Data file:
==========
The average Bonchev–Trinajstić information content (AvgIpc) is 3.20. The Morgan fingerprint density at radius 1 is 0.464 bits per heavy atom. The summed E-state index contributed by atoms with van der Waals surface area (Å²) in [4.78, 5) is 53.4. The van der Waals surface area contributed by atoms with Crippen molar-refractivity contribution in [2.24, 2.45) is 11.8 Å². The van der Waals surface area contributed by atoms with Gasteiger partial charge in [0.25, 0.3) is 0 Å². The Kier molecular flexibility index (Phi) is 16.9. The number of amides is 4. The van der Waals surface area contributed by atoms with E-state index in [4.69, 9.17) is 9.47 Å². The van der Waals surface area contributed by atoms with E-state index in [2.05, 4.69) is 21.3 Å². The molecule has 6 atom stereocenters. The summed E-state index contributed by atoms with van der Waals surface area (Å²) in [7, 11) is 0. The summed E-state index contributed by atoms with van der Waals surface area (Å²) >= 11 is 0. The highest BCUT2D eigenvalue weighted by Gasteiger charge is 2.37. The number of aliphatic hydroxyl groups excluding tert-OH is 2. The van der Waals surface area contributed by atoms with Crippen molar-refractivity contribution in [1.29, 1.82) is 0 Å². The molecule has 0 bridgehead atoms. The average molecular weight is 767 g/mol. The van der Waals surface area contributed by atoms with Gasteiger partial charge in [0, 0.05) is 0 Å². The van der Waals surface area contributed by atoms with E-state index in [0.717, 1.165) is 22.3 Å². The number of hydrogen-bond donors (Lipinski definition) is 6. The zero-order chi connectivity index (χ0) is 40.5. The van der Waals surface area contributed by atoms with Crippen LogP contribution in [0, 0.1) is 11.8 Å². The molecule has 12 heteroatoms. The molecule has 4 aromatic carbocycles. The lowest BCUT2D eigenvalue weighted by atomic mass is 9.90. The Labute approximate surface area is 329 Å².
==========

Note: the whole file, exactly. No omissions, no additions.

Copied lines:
The average Bonchev–Trinajstić information content (AvgIpc) is 3.20. The Morgan fingerprint density at radius 1 is 0.464 bits per heavy atom. The summed E-state index contributed by atoms with van der Waals surface area (Å²) in [4.78, 5) is 53.4. The van der Waals surface area contributed by atoms with Crippen molar-refractivity contribution in [2.24, 2.45) is 11.8 Å². The van der Waals surface area contributed by atoms with Gasteiger partial charge in [0.25, 0.3) is 0 Å². The Kier molecular flexibility index (Phi) is 16.9. The number of amides is 4. The van der Waals surface area contributed by atoms with E-state index in [4.69, 9.17) is 9.47 Å². The van der Waals surface area contributed by atoms with E-state index in [2.05, 4.69) is 21.3 Å². The molecule has 6 atom stereocenters. The summed E-state index contributed by atoms with van der Waals surface area (Å²) in [7, 11) is 0. The summed E-state index contributed by atoms with van der Waals surface area (Å²) >= 11 is 0. The highest BCUT2D eigenvalue weighted by Gasteiger charge is 2.37. The number of aliphatic hydroxyl groups excluding tert-OH is 2. The van der Waals surface area contributed by atoms with Crippen molar-refractivity contribution in [1.29, 1.82) is 0 Å². The molecule has 0 bridgehead atoms. The average molecular weight is 767 g/mol. The van der Waals surface area contributed by atoms with Gasteiger partial charge in [0, 0.05) is 0 Å². The van der Waals surface area contributed by atoms with E-state index in [0.717, 1.165) is 22.3 Å². The number of hydrogen-bond donors (Lipinski definition) is 6. The zero-order chi connectivity index (χ0) is 40.5. The van der Waals surface area contributed by atoms with Crippen LogP contribution in [0, 0.1) is 11.8 Å². The molecule has 12 heteroatoms. The molecule has 4 aromatic carbocycles. The lowest BCUT2D eigenvalue weighted by atomic mass is 9.90. The Labute approximate surface area is 329 Å².